Seattle Public Theater's current production of "The Understudy" by Theresa Rebeck and directed by Kelly Kitchens is a look behind the scenes and into the dark corners of theater production, complete with envy, back-biting, the uncomfortable overlap of personal relationships with professional desires and the fear of vulnerability playing against the fear of not going after the thing you most desire.
It's also based on the premise of a company performing a lost work of Kafka, and the bleed-through between a Kafka-created world of impersonality and despair, and the real world that doesn't care one way or the other what happens to the individual.
Based on that description, you might consider that an evening working a suicide hotline might be more cheerful than seeing this play. But you'd be wrong.
This play is marvelous, both bitingly, bracingly funny and poignant in turns, and, as usual, SPT brings it home in fine form. Harry (John Ulman) takes the stage first, showing up for his first day of rehearsal as an understudy for the Kafka play. He shows up with a bang -- literally! -- announcing his arrival with a prop gun he has stolen from backstage.
He has a tendency to run his thoughts together into unfinished sentences, but we gradually learn that he has a theatrical actor's scorn for big Hollywood pictures, laced with bitterness for not having been cast in them. He sees his understudy role as a big break.
However, he is soon cut down to size when he encounters disappointed actress turned stage manager, Roxanne (Brenda Joyner), his ex-fiancée whom he left without a word of explanation two weeks before the wedding. Harry is to understudy one of the stars of the show, Jake (Mike Dooly) who has sex appeal and charm to spare and happens to have been the star of the big action picture that rejected Harry. As Roxanne puts it to Harry, "Let me put it in theater terms so you'll understand. Bruce (the biggest star of Kafka's play who is an unseen presence) is Richard III, Jake is Henry V, and you are spear carrier #7."
At one point Harry says, "I think we're all allowed a little moment of private rage." And these three have rage to spare, both at a heartless impersonal system and at one another.
We don't see Jake's rage at first, until we begin to realize from his conversations on his cell phone with his agent that he is desperate to escape his type casting and do "real" roles in movies, but has very little chance of it.
We never get to see the Kafka play in its entirety but through the bits of rehearsal we get a sense of art echoing the real lives of these actors, stuck in a brutal world out to thwart them and worse, depersonalize them.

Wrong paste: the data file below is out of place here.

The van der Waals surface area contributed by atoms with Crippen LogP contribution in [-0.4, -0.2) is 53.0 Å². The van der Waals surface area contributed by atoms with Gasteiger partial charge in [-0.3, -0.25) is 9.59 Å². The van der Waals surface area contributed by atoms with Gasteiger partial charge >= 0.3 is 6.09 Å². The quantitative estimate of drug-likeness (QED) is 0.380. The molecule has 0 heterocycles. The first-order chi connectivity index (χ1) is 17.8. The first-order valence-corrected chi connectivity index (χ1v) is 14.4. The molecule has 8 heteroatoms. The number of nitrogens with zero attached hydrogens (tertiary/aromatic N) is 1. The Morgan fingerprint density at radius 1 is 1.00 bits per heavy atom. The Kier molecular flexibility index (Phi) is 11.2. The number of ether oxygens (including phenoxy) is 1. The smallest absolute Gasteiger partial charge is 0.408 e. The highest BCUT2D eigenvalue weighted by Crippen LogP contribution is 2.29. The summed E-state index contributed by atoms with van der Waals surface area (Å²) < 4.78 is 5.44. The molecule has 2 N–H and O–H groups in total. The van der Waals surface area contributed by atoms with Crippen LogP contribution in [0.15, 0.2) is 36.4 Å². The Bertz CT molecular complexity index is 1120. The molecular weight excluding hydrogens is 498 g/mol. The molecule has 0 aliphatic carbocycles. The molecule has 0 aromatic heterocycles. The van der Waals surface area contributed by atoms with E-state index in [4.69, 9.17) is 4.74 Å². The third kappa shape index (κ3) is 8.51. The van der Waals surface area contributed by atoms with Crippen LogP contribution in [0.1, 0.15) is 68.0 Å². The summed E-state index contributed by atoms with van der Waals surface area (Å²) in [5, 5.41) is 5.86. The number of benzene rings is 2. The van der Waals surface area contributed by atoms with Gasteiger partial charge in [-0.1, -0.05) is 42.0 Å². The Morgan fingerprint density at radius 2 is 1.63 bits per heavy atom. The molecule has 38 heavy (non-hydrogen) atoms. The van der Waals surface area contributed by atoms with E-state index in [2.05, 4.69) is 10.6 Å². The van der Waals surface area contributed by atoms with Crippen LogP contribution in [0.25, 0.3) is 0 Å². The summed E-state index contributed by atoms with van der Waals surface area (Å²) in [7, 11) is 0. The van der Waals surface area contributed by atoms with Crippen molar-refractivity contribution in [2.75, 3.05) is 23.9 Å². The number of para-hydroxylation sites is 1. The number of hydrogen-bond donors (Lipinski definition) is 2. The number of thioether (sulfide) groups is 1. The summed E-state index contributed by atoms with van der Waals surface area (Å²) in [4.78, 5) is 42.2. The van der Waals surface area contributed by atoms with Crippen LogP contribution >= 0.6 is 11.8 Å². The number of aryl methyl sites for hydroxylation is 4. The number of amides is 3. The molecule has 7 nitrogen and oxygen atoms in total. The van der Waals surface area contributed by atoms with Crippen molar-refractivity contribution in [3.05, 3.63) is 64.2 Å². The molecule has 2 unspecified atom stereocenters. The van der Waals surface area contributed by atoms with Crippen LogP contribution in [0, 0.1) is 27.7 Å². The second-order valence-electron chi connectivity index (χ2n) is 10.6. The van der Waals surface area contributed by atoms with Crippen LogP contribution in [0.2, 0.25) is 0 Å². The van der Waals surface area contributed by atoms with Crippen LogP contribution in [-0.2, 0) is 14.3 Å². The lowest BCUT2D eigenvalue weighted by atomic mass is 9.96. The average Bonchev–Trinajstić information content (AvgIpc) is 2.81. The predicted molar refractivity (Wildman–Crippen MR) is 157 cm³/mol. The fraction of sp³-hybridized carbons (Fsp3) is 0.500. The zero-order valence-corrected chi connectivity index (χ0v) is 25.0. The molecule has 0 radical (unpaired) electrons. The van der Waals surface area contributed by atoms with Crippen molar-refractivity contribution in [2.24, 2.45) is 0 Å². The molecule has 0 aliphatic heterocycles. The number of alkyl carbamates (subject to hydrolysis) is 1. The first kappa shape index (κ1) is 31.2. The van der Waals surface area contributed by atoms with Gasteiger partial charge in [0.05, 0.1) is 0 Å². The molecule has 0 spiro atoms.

The rehearsals also give the three characters a different context for getting to know one another. Gradually Harry's disdain and bitterness towards Jake dissolves in his understanding of Jake's passion for Kafka, while Jake's certainty that Harry is a second-rate has been becomes respect and finally camaraderie as he witnesses Harry's acting chops.
Both men bear witness to Roxanne's sadness and frustration, admiring her sure hand as stage manager, even as she proves herself as a talent to be reckoned with on stage as well. Their discovery of one another as they begin to allow themselves to be seen and vulnerable has a sweetness to it.
With multiple interruptions and tricky interpersonal dynamics, a mysterious and unseen techie named Laura adds to the confusion by running all the wrong cues, sending Roxanne flailing around the theater. Despite this, Harry, Jake and Roxanne tentatively begin to establish a real creative union of minds and talent. Their excitement about the play infuses us in the audience and makes us care about the success of the play. Even as they receive the last bad news that the show is being canceled, they give us a glimpse of the hope of human connection and creativity against all odds.
Much of the show is wickedly funny. The set (designed by Richard Schaefer) consists of what look like wood pallet panels along the back wall and on the floor, with various platforms and lighting instruments strewn about and a work lamp burning at center, but the actors use the entire theater as their set, including the audience and the parts of the theater out of sight.
At one point, Roxanne is storming around, cursing at Harry and trying to get Laura on track. She storms right out the theater door and we hear her yelling all the way around behind us outside the theater, past the ticket office, and back in the other side still ranting. Harry during one of the rehearsals is doing a sad and moving bit, shivering with cold, saying, "The light is gone..." in a frail voice, but then adds, "No, really, the light is gone. Are we in the right cue?" There are even a few little clever in jokes about Kafka.
Don't let the mention of Kafka keep you away from this engaging production, which ultimately leaves us hopeful and happy about human possibility.
"The Understudy" runs through Feb. 17 at Seattle Public Theater, 7312 W. Greenlake Dr. N. in Seattle. For info or tickets, call 206-524-1300 or visit www.seattlepublictheater.org.